Through Sun 3/25
Lots of today’s science news concerns controlled drug studies done by pharmaceutical companies, as well as government agencies, to insure the safety and identify side-effects of the compounds.
Lucy Prebble, one of England’s young and up-and-coming playwrights, takes on that subject in The Effect, which won the 2012 UK Critics Circle Award for Best New Play. It is now onstage at Dobama Theatre, in just the third U.S. production of the script. It was previously done off-Broadway in 2016, then at the Studio Theatre in DC.
The story revolves around two young paid drug-test volunteers in a study on antidepressants, psychology student Connie (Olivia Scicolone, in her Dobama premiere) and drifter Tristan (Ananias J. Dixon, acclaimed for his Dobama performances in An Octoroon and Sherlock Holmes: The Baker Street Irregulars).
We meet the pair who are staying at the clinic for four weeks. They have just collected urine and awkwardly interact while holding their specimen bottles. We learn that Tristan plans to use his earnings to embark on a backpacking expedition. We are never quite sure why Connie is participating, other than she often reminds of her status as a college psychology student.
As the doctors up the dosage, Connie and Tristan find themselves attracted to each other. They and the medics struggle to work out whether their feelings are real or a side effect of the drugs.
In the dialogue, Prebble, who believes that “we are our bodies,” questions whether psychiatric drugs are all placebos as they only work at best for short periods of times and are not curative. She also encourages thoughts about whether “chemical imbalance” theories are bogus in that, even with modern fMRI and scan tests, there is no definitive proof of what constitutes a chemical balance.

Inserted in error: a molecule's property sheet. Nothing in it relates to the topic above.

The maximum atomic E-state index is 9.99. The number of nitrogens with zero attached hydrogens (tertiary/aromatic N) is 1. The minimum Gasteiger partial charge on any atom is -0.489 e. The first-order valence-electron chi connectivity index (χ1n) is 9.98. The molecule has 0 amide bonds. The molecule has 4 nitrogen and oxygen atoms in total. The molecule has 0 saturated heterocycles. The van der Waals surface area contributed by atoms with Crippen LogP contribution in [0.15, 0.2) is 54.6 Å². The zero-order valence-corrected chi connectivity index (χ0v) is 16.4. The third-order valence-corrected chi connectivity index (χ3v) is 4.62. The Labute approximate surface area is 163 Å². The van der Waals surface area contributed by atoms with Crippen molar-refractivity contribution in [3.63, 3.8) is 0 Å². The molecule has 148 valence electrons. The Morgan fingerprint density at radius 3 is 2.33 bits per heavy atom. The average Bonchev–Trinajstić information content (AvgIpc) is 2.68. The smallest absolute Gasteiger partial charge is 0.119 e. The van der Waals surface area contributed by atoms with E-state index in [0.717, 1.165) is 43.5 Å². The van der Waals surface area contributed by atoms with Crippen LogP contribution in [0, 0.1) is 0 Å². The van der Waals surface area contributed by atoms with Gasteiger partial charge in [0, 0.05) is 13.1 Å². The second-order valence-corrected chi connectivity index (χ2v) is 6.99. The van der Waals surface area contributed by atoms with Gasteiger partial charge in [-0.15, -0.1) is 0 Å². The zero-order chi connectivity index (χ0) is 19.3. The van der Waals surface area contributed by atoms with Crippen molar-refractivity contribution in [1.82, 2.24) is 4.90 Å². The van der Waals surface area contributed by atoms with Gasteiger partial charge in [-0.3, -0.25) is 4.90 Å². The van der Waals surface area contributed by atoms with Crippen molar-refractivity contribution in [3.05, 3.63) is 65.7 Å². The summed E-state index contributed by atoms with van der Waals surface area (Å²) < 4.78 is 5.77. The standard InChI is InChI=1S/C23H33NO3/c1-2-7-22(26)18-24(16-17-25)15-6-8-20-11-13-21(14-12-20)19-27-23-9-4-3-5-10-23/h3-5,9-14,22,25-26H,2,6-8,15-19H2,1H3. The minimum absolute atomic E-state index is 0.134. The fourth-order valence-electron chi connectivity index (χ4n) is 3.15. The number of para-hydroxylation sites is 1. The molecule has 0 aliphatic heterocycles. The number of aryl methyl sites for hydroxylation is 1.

Dobama’s production, under the watchful eye of director Laley Lippard is in many ways better than the script itself. All four actors, Scicolone and Dixon, and “old pros” Derdriu Ring and Joel Hammer, who play doctors, are excellent, nicely texturing their performances. There is good connection and interplay between the young leads. One must wonder why the sex-enactment scene goes on-and-on, extending an already overly long play.
The Dobama production is done in the round, set up like a hospital observation room, with the audience in close proximity to the action. Whenever a play is done in the round, though the audience experiences it upclose and personal, unless the actors wear microphones, there is a loss of clear vocal sound and the ability to see facial expressions when the actors are facing “the other way.”
Prebble is excellent at not being overly wordy and presents ideas in a clear, non-complex manner, but the script itself is “never as convincing as the intellectual arguments in which its characters frequently engage.”
Alert: Potential audience members should be aware that metal banisters have been placed in front of most of the seats. Only the first row of two sections are cane- and walker-accessible. If you need easy physical access, tell the box office that you should be seated in sections two or three, row A.
CAPSULE JUDGMENT: Though aspects of the Dobama production are quite good, and the performances are topnotch, the experience is not without angst. One leaves asking, “What does Prebble want us to gain from the script? The ending, two incomplete conclusions, doesn’t help to answer the question.
The Effect runs through Sun 3/25. Call 216-932-3396 or http://www.dobama.org for tickets.